New short story vending machines offer an engaging diversion for London commuters

8th April 2019

A commute at Canary WharfLast week French Company Short Édition installed 3 short story vending machines that dispense free 1, 3 and 5-minute stories to commuters in London’s Canary Wharf. The scheme is part of a global initiative to connect readers across countries and cultures by publishing fiction free of charge in train stations, cafes, libraries, hotels and universities.

The new short story dispensers are the first to be installed in the UK and include works by Anthony Horowitz, Charles Dickens, Lewis Carroll and Virginia Woolf dispensed at the touch of a button to intrigue and entertain commuters as they pass through the busy travel hub.

The vending machines are the brainchild of French company Short Édition, who have already installed similar machines in many locations including Paris, Hong Kong and San Francisco. The scheme is backed by short fiction fan and film director Francis Ford Coppola, who was so impressed by Short Édition’s idea to provide literary experiences in unexpected places that he invested in the company and had machines installed at his café and wineries in the US.

The new short story vending machines at Canary Wharf are set up to dispense a range of genres including sci-fi, romance and children’s fiction, by classic authors along with a specially-commissioned 1-minute contemporary whodunit entitled ‘Mr Robinson’ by Anthony Horowitz. The best selling novelist admitted it had been fun but also very challenging to condense his ideas into such a short piece of literature and it took him almost a week to write it:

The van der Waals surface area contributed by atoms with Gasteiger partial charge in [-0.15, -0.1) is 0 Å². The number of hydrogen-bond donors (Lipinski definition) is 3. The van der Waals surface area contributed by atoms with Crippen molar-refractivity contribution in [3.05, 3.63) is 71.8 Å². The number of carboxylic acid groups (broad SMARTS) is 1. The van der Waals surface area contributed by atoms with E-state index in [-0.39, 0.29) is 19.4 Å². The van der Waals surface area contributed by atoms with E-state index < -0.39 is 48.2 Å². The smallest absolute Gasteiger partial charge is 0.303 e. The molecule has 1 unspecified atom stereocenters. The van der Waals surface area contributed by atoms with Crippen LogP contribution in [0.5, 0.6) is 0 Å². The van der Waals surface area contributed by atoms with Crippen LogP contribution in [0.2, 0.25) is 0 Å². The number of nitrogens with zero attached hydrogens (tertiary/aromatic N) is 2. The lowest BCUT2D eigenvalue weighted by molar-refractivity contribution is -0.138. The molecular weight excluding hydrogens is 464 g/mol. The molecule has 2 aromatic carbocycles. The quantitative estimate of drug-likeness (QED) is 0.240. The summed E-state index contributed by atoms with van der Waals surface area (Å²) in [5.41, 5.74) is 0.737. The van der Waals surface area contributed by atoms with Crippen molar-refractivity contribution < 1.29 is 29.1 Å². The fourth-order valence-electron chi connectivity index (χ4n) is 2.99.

“It was the challenge of writing a story that could be read between two stations – not just a short story but a very short story.. I love mystery and whodunnits, the question of if it would it be possible to write a proper whodunnit with a solution which made you smile in such a short amount of space was irresistible. The whole notion amused me.

“…I travel on the tube every single day and I see everybody buried in apps and games, or looking at old tweets. So the idea of using that little chunk of your day for something that entertains you, something which is, with a very small ‘l’, literature, is appealing.”

Speaking about their decision to install the machines at in London, head of arts and events at Canary Wharf Group, Lucie Moore explained that the move had been prompted by a recent poll of 2,000 UK adults, which suggested that many people no longer manage to finish reading a book – 36% had given up on at least one book in the last year due to lack of time, and that 30% had not finished a book in over six months.

“We’re all guilty of saying we’re too busy, but our research found that a staggering 70% of us would rather get lost in a good book than get lost down the rabbit hole of social media. Our short story stations provide the perfect digital antidote – a return to analogue scrolling.” She said.

This certainly sounds like a good opportunity to reconnect with literature – and perhaps introduce people to different genres and authors as they experience a brief moment of analogue escapism during their commute. Let’s hope that we see more vending machines like this popping up in the UK. Where would you put one and what would you like to read about? Let us know in the comments section below.

Photo by James Zwadlo on Unsplash


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